Almost a quarter of children listened to podcasts or audiobooks more during lockdown than they did before, according to new research by the National Literacy Trust.
And that, says the trust, could have a knock-on effect on their reading engagement.
“As a charity, we’ve long known that audio can provide new opportunities to engage children and young people with literacy, and our latest exploration into podcasts builds on this,” said Emily Best, research manager at the National Literacy Trust and co-author of the report.
Forty-eight per cent of those who listen to podcasts enjoy reading, according to the research, compared with 41% of non-listeners.
“We were excited to discover that podcasts not only support children’s reading engagement, but that their rise in popularity during lockdown could present new opportunities for the classroom and distance learning,” added Best.
“Particularly in terms of getting pupils interested in different topics, encouraging further reading around subjects and nurturing a love of storytelling.”
This first-of-its-kind research shows the potential of podcasts for building literacy outcomes and presents a huge opportunity for the education sector – Jonathan Douglas, National Literacy Trust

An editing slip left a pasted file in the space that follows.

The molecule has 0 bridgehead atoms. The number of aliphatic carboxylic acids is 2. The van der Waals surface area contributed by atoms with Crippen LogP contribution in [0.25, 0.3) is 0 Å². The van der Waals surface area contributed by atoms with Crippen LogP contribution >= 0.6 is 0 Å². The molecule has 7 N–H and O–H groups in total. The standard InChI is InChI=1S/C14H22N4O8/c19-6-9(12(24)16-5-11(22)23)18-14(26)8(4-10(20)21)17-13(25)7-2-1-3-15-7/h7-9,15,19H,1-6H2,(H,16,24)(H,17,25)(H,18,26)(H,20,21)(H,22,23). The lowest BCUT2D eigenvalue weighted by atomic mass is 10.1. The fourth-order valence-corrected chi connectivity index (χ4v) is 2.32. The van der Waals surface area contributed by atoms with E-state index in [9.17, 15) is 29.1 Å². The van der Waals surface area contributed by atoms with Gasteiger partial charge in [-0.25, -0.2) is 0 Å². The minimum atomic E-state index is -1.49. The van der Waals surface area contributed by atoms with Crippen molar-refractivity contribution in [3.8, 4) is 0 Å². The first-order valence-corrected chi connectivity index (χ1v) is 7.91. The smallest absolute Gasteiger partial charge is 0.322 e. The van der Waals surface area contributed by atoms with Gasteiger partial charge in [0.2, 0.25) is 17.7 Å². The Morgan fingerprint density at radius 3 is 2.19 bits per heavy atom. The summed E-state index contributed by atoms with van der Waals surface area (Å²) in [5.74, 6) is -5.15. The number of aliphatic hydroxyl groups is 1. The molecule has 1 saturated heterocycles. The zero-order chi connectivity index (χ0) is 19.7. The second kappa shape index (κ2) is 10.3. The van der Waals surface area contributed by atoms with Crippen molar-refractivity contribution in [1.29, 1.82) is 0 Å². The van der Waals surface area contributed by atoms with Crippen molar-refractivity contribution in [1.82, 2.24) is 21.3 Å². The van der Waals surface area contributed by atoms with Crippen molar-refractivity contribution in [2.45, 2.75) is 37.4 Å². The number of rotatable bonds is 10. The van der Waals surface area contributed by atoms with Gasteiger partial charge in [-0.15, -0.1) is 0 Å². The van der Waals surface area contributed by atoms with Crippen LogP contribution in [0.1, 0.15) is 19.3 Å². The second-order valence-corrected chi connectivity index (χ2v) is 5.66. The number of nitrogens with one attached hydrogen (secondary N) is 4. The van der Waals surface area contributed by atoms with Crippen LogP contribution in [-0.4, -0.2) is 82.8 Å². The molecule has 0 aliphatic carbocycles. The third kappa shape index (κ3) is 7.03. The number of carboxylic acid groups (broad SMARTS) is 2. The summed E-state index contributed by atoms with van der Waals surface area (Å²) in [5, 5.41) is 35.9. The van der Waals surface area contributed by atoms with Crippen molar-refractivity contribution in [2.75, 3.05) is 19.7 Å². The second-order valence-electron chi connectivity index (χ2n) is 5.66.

Researchers compared two data sets for their findings, one compiled at the beginning of the year and another once lockdown was underway.
The extra time afforded by lockdown was one of the most common reasons offered for the surge in listening, together with podcasts’ capacity to aid relaxation.
The National Literacy Trust uses podcasts to support its work in a range of school and community programmes, and has published two new free guides to help educators and parents make the most of podcasts in class and at home.
Further research into the subject is already underway, with registration for a new survey – on how podcasts can support secondary students’ literacy and learning – open until 1 December.
“We are committed to supporting the literacy, learning and wellbeing of one million children most seriously affected by Covid-19,” said Jonathan Douglas, chief executive of the National Literacy Trust.
“Lockdown and the closure of schools meant that teachers, parents and students alike had to adapt to the challenges of blended learning. This first-of-its-kind research shows the potential of podcasts for building literacy outcomes and presents a huge opportunity for the education sector.
“It is comforting to see that podcasts were able to support the wellbeing of children and young people during what continues to be a very uncertain time. The positive power of podcasts for children’s learning is an area we are exploring further with schools, partners and through additional research.”